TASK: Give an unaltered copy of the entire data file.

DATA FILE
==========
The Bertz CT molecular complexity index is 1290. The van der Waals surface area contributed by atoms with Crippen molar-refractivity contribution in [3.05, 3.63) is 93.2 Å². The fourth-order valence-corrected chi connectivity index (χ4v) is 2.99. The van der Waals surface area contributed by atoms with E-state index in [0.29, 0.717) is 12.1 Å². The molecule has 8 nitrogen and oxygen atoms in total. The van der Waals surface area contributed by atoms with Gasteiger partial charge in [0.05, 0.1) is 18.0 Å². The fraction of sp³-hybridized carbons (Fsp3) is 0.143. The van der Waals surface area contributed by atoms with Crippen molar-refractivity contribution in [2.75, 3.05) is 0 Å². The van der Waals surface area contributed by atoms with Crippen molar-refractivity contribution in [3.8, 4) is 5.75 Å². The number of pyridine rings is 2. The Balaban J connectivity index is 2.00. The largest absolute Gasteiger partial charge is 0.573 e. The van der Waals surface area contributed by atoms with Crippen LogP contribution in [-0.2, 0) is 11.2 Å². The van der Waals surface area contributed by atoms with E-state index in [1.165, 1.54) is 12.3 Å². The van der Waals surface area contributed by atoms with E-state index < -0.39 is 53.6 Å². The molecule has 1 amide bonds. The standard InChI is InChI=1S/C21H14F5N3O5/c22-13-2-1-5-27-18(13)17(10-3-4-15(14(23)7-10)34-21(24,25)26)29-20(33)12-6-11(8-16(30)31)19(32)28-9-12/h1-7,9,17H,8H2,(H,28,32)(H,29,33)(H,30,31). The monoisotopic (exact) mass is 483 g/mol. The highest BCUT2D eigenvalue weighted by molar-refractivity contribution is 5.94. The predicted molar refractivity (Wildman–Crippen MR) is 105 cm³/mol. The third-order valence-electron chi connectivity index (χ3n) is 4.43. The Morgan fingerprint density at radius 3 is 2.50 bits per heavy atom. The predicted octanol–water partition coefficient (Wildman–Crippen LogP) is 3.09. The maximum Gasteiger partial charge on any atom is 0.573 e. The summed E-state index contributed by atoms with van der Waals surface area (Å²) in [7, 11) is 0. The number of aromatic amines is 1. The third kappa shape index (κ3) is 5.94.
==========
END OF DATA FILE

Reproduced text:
The Bertz CT molecular complexity index is 1290. The van der Waals surface area contributed by atoms with Crippen molar-refractivity contribution in [3.05, 3.63) is 93.2 Å². The fourth-order valence-corrected chi connectivity index (χ4v) is 2.99. The van der Waals surface area contributed by atoms with E-state index in [0.29, 0.717) is 12.1 Å². The molecule has 8 nitrogen and oxygen atoms in total. The van der Waals surface area contributed by atoms with Gasteiger partial charge in [0.05, 0.1) is 18.0 Å². The fraction of sp³-hybridized carbons (Fsp3) is 0.143. The van der Waals surface area contributed by atoms with Crippen molar-refractivity contribution in [2.75, 3.05) is 0 Å². The van der Waals surface area contributed by atoms with Crippen molar-refractivity contribution in [3.8, 4) is 5.75 Å². The number of pyridine rings is 2. The Balaban J connectivity index is 2.00. The largest absolute Gasteiger partial charge is 0.573 e. The van der Waals surface area contributed by atoms with Crippen LogP contribution in [-0.2, 0) is 11.2 Å². The van der Waals surface area contributed by atoms with E-state index in [1.165, 1.54) is 12.3 Å². The van der Waals surface area contributed by atoms with E-state index < -0.39 is 53.6 Å². The molecule has 1 amide bonds. The standard InChI is InChI=1S/C21H14F5N3O5/c22-13-2-1-5-27-18(13)17(10-3-4-15(14(23)7-10)34-21(24,25)26)29-20(33)12-6-11(8-16(30)31)19(32)28-9-12/h1-7,9,17H,8H2,(H,28,32)(H,29,33)(H,30,31). The monoisotopic (exact) mass is 483 g/mol. The highest BCUT2D eigenvalue weighted by molar-refractivity contribution is 5.94. The predicted molar refractivity (Wildman–Crippen MR) is 105 cm³/mol. The third-order valence-electron chi connectivity index (χ3n) is 4.43. The Morgan fingerprint density at radius 3 is 2.50 bits per heavy atom. The predicted octanol–water partition coefficient (Wildman–Crippen LogP) is 3.09. The maximum Gasteiger partial charge on any atom is 0.573 e. The summed E-state index contributed by atoms with van der Waals surface area (Å²) in [7, 11) is 0. The number of aromatic amines is 1. The third kappa shape index (κ3) is 5.94.